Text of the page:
In year three, the Harvard College Film Festival may be the new kid on the block, but Gussie Roc '17 hopes it remains an annual tradition of artistic exploration and community conversation.
By Olivia Munk '16
Filmmakers aspire to have their films screened at festivals such as Telluride, Sundance, Tribeca, and Cannes. They can now add the Harvard College Film Festival to the list. In its third year, the festival features submissions from around the world, a variety of screenings, Q&As with professionals in the industry and a place for Harvard students interested in filmmaking to engage in conversations on their own campus. With the 2016 festival up and running through April 3, I spoke with co-director Gussie Roc ’17 about what it takes to organize a festival of this scale, what events are offered and how the arts are evolving at Harvard.
How did you first get involved in the film festival?
The mission of the festival is to create a film community for people interested film extra-curricularly. I did it my sophomore year after attending festival events my freshman year. I thought it was cool because I did a lot of theater, and I wanted to do film, but not in an academic way. I joined the team as events associate last year, and I am running it this year.
What kinds of events are there?
This year, it’s been very focused on screenings and inviting people to talk about them. By doing a screenings about topics such as sexual assault or mental health, we hope to engage other members of Harvard’s community organically. A lot of our focus has been on our identity: There are other student film festivals, but what makes ours unique? We thought a lot about how we wanted to make ourselves different, while playing to Harvard’s strengths.
What makes a good film festival?
A good film festival can engage different kinds of people. For example, we’re hosting virtual reality events, but also events about documentary, fiction and indie films. People listen to different kinds of music and watch different movies, and they like all of them for different reasons. To me, a mark of success is when a festival hits upon all kinds of interests.
What goes into organizing something like a student film festival?
It’s a lot of emails. You start out with an idea of what or who you want, and what kinds of events you want to have. At the end of the day, it’s a lot of what “sticks.” We really consciously made partnerships with distribution companies. A lot of our screenings depended on what kinds of films they wanted to give us. Through that, we would say we’re screening, for example, The Dark Horse. Let’s ask the distribution company if they’d want to participate in a conversation. We organized a lot of our conversations that way.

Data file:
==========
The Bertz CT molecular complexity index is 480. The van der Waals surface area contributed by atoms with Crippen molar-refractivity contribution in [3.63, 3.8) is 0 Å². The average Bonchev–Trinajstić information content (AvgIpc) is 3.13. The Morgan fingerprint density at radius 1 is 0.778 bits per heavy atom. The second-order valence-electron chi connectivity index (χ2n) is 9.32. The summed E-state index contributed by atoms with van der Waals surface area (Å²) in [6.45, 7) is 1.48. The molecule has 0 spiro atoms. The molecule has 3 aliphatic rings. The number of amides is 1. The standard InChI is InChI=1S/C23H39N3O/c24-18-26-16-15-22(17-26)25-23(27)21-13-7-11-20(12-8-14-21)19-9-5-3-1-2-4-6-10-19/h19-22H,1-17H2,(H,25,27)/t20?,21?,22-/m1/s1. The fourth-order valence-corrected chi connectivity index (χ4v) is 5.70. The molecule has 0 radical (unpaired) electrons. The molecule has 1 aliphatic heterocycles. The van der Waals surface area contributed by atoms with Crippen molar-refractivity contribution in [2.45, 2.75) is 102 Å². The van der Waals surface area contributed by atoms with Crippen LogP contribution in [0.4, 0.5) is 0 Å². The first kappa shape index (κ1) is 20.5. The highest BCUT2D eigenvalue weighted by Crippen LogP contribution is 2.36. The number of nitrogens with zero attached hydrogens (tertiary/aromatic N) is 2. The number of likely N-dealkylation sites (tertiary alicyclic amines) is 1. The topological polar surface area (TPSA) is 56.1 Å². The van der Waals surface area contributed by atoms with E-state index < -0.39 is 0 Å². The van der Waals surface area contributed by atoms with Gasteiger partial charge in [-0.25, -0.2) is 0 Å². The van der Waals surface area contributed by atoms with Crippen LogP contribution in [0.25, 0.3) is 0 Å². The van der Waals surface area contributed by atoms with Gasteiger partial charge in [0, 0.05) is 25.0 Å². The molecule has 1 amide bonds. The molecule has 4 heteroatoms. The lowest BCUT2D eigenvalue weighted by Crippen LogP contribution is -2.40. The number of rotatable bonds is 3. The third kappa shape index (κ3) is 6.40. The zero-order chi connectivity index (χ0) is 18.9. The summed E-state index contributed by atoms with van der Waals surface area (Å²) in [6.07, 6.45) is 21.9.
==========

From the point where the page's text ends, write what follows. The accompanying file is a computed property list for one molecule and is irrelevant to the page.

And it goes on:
Do you think the theater, dance and media concentration will change film at Harvard?
I think Harvard’s doing something really interesting right now by emphasizing arts. When someone advised me to apply here and said, “I think Harvard’s a really good fit for you.” And I do think it is, but I didn’t think of it as a place to do art. But now, I think they’re making a really conscientious effort to make it a place to do art, such as the re-opening of the Harvard Art Museum, and the creation of the theater, dance and media concentration. I think that, suddenly, people are being rewarded for that academically. I’m not necessarily certain that TDM will change things for film in a linear way, but just the fact that the campus as a whole is putting more of an emphasis and value on the arts will help arts communities across the board.
How do you hope the film festival will impact the arts community here?
I think starting something new here is interesting, because a lot of things at Harvard have been around for at least 100 years. You have to respect that fact that you’re not reaping the benefits of what it is going to be in 10 years. It’s cool that you can set it up, and see it grow every year. I think it’s been one of the greatest learning experiences for me while I’ve been here, because it involves a lot of forward thinking, a lot of resourcefulness and a mentality about building things for the future. I would love for people to be able to find a home to engage in film, the way people can already find homes within theater, dance and music. Hopefully, the festival will help facilitate some of those things, and be a place where people know they can come if they want to have those kinds of conversations, and meet people who are interested in them, too. I also hope that we can do things that help facilitate people to make films.
The Harvard College Film Festival has a variety of screenings, conversations, and panels now through April 3. Click here for a full calendar of events.